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Seven Databases in Seven Weeks MongoDB Day 2

Today the book covers all kinds of queries goodness in MongoDB: indexing, advanced group queries, and MapReduce.

Once again, the contrast with Riak is stark. MongoDB is able to optimize queries on its JSON documents because it understand the format directly (whereas it is stored as an opaque block in Riak). Using JavaScript is also simpler: no need to quote the function codes; just pass a function object to the commands that need one.

Indexes

MongoDB comes by default with fairly sophisticated indexing options. Perhaps not as many as PostgreSQL, but still very flexible. Two basic types, range (B-Tree) and geospatial indexes; multikeys (with the ability to sort each key in a different order); sparse, …

Combined with the explain function, this makes classic (i.e. non MapReduce) queries usable.

Thus MongoDB is a good hybrid between traditional databases (although document rather than schema oriented), and new MapReduce platforms such as Hadoop.

Aggregation

MongoDB also supports a number of aggregation functions. The most flexible one, group, is not compatible with sharding, but otherwise it provides yet more coverage of relational database features.

MapReduce

Using MongoDB’s mapreduce is much easier than using Riak`s: the functions do not have to be passed as strings, they can be stored in the server directly from the shell, and because MongoDB understand JSON directly, there is not need to first parse the document

On the other hand, Riak’s agnostic approach makes it possible to MapReduce other kinds of data.

Exercises

Shortcut for the admin commands

I could not find a single place with the info. The mongo shell API has no central list of functions; instead they are spread in the documentation or source for each prototype.

In general, an admin command that takes a MongoDB object as a first argument will have an equivalent method in the relevant prototype.

For instance, the dbStats command takes a DB; in the db.js source file of the DB prototype, there is a stats method that invokes the dbStats command.

Online documentation for Queries and Cursors

As stated in the documentation, MongoDB returns a cursor for each queries; it is up to the client to iterate over the cursor to retrieve results.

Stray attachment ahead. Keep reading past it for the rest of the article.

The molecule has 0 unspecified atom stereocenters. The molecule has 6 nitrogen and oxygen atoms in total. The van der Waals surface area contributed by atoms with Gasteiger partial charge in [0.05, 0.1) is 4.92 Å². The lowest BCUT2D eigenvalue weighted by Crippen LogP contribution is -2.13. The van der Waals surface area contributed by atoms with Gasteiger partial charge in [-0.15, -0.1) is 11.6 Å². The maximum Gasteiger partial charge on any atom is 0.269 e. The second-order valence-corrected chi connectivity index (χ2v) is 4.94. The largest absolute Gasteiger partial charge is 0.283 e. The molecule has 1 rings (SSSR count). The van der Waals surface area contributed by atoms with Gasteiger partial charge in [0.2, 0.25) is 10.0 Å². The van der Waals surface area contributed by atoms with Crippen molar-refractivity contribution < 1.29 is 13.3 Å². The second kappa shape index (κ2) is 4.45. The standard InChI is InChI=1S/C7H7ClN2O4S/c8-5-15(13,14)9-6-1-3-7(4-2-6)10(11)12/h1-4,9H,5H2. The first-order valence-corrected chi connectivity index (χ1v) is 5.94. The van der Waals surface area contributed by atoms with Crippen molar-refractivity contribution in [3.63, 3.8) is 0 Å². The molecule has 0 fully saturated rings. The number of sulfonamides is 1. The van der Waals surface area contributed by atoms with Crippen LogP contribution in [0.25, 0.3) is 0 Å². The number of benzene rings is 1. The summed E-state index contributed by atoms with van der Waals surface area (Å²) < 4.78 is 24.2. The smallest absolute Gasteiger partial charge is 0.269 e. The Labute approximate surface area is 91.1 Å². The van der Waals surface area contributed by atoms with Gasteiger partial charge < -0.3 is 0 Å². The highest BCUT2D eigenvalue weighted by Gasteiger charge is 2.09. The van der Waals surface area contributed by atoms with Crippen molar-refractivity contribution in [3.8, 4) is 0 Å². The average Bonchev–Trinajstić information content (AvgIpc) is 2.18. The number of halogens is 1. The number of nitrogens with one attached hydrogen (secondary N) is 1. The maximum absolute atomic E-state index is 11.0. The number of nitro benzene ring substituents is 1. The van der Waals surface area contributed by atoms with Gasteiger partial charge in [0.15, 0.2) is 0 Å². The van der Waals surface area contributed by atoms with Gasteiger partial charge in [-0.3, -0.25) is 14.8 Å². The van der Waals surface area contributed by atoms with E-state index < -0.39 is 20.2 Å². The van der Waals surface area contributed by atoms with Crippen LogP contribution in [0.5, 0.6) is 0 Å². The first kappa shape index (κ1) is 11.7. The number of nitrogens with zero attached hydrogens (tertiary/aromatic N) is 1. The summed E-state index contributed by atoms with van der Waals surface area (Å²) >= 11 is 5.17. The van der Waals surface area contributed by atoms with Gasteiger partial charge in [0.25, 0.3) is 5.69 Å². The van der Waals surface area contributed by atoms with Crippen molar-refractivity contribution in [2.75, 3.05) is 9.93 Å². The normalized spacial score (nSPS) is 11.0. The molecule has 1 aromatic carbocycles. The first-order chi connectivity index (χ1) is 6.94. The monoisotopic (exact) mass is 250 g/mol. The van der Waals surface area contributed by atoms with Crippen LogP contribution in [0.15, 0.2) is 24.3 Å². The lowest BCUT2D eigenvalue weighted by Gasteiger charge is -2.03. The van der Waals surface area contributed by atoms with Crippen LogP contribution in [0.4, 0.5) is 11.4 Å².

The mongo shell usually hides the existence of cursors, but even there it is possible to expose them, using JavaScript.

MongoDB documentation for MapReduce

The documentation is here.

Collection function code

In each case, I got the code by running db.towns.functionName (note the absence of parenthesis). The mongo shell direct access to JavaScript source code is especially convenient.

Collection help

The source code is just a long list of print statements.

Collection findOne

The code will first execute a query, returning a cursor. The cursor is then checked for the presence of results; if there is any, the first one is returned.

Collection stats

This function will simply delegate the job to the runCommand method, invoking the collStats command.

Finalize method

The finalize function is very simple: rename the attribute count to total:

finalize function
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finalize = function(key, value) {
    return { total: value.count };
}

To use it, just add the finalize attribute to the mapReduce command:

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results = db.runCommand({
    mapReduce: 'phones',
    map: map,
    reduce: reduce,
    finalize: finalize,
    out: 'phones.report'
})

Finally, I can check the result with db.phones.report.find():

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> db.phones.report.find()
{ "_id" : { "digits" : [ 0, 1, 2, 3, 4, 5, 6 ], "country" : 1 }, "value" : { "total" : 35 } }
{ "_id" : { "digits" : [ 0, 1, 2, 3, 4, 5, 6 ], "country" : 2 }, "value" : { "total" : 30 } }
{ "_id" : { "digits" : [ 0, 1, 2, 3, 4, 5, 6 ], "country" : 3 }, "value" : { "total" : 35 } }
{ "_id" : { "digits" : [ 0, 1, 2, 3, 4, 5, 6 ], "country" : 4 }, "value" : { "total" : 22 } }
{ "_id" : { "digits" : [ 0, 1, 2, 3, 4, 5, 6 ], "country" : 5 }, "value" : { "total" : 35 } }
{ "_id" : { "digits" : [ 0, 1, 2, 3, 4, 5, 6 ], "country" : 6 }, "value" : { "total" : 19 } }
{ "_id" : { "digits" : [ 0, 1, 2, 3, 4, 5, 6 ], "country" : 7 }, "value" : { "total" : 32 } }
{ "_id" : { "digits" : [ 0, 1, 2, 3, 4, 5, 6 ], "country" : 8 }, "value" : { "total" : 32 } }